In a career that spanned five decades, most of them spent in San Francisco, Bruce Conner (1933–2008) produced a unique body of work that refused to be contained by medium or style. Whether making found-footage films, hallucinatory ink-blot graphics, enigmatic collages, or assemblages from castoffs, Conner took up genres as quickly as he abandoned them. His movements within San Francisco’s counter-cultural scenes were similarly free-wheeling; at home in beat poetry, punk music, and underground film circles, he never completely belonged to any of them. Bruce Conner belonged to Bruce Conner. Twice he announced his own death; during the last years of his life he produced a series of pseudonymous works after announcing his “retirement.” In this first book-length study of Conner’s enormously influential but insufficiently understood career, Kevin Hatch explores Conner’s work as well as his position on the geographical, cultural, and critical margins.
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A new reading of the work of a major American and international artist, well known for her depictions of the female body, of society's attitude to women and particularly for her pioneering work as a performance and video artist in the cause of feminism, in the context of artists' reactions to major world issues and a return of the historical genre in art today, underlining her unflagging commitment to the recording of history as it happens.
Published on the occasion of the eponymous exhibition at the Musée départemental d'art contemporain de Rochechouart in 2013.
The exhibition’s catalogue assembles the results of the worldwide research into surrealist films in images and text and presents the ways in which filmic surrealism has been diffused. The publication thus comes to grips with subjects that have thus far only marginally been dealt with and collects them in a compendium of filmic surrealism. In this way the visitors to the exhibition are offered further reading for enrichment and the professional academic public is provided with the stimulus for further fruitful activity.
Film and video create an illusory world, a reality elsewhere, and a material presence that both dramatizes and demystifies the magic trick of moving pictures. Beginning in the 1960s, artists have explored filmic and televisual phenomena in the controlled environments of galleries and museums, drawing on multiple antecedents in cinema, television, and the visual arts. This volume traces the lineage of moving-image installation through architecture, painting, sculpture, performance, expanded cinema, film history, and countercultural film and video from the 1960s, 1970s, and 1980s.
Price:Paperback: 26 USDHardcover: 80 USDEbook: 25.99 USD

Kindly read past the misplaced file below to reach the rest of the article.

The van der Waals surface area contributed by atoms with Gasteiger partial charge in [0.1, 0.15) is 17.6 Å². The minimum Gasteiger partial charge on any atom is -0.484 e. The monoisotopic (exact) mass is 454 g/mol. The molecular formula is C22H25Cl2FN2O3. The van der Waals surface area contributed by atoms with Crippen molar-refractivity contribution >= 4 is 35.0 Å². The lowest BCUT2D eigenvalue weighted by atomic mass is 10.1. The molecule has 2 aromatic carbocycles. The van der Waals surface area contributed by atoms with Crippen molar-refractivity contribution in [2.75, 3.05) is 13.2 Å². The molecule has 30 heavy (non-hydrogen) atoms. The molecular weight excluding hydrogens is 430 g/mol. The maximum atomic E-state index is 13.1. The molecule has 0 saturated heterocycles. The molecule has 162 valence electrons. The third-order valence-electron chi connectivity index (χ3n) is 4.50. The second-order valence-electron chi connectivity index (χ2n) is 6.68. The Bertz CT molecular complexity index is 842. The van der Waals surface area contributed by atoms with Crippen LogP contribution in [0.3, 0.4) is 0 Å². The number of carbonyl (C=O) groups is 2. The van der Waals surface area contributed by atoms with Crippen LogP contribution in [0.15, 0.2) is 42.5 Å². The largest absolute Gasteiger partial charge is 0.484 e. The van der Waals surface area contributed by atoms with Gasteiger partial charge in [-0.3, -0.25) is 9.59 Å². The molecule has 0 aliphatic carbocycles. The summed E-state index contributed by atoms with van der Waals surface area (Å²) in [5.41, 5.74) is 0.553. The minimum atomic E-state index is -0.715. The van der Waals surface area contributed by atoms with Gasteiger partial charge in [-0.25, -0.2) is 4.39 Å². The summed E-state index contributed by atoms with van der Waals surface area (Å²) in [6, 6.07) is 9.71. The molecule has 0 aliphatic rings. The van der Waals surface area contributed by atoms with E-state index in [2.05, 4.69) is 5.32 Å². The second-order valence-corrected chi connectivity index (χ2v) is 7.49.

Recently restored by the UCLA Film Archive, Kenneth Anger\'s difficult-to-see early films are finally collected here onto DVD, alongside optional fascinating commentary by Anger himself.
Stephanie Maxwell has been creating stunningly beautiful and original experimental animation for over twenty years. As a film artist who specializes in hand painting and engraving directly onto the surface of 35mm film stock, Maxwell employs a wide vari
Directed in 1927 by Germaine DULAC and scripted by Antonin Artaud, The Seashell and the Clergyman is generally considered to be the first Surrealist film: a key element of French cultural heritage. This box set is all the more welcome for the fact that th
The film is divided into five parts, which differ in the visual and musical structure of each other. The plot - it is about two women and their love for each other is of secondary importance.
A 3 disc set of select short, experimental, un-dependent and personal films from around the world that were featured in April, 2011 at Experiments in Cinema V6.3 film festival (see www.experimentsincinema.com for more information on this annual New Mexico film festival) is now available on EBAY. Note that all proceeds will be invested in ensuring the success of next year's festival. THANKS! to all the artists who donated their work to this promotional compilation - It is your generosity and support that keeps us going!
Since 1950 I have been keeping a film diary. I have been walking around with my Bolex and reacting to the immediate reality: situations, friends, New York, seasons of the year. On some days I shot ten frames, on others ten seconds, still on others ten minutes. Or I shot nothing. When one writes diaries, it's a retrospective process: you sit down, you look back at your day, and you write it all down.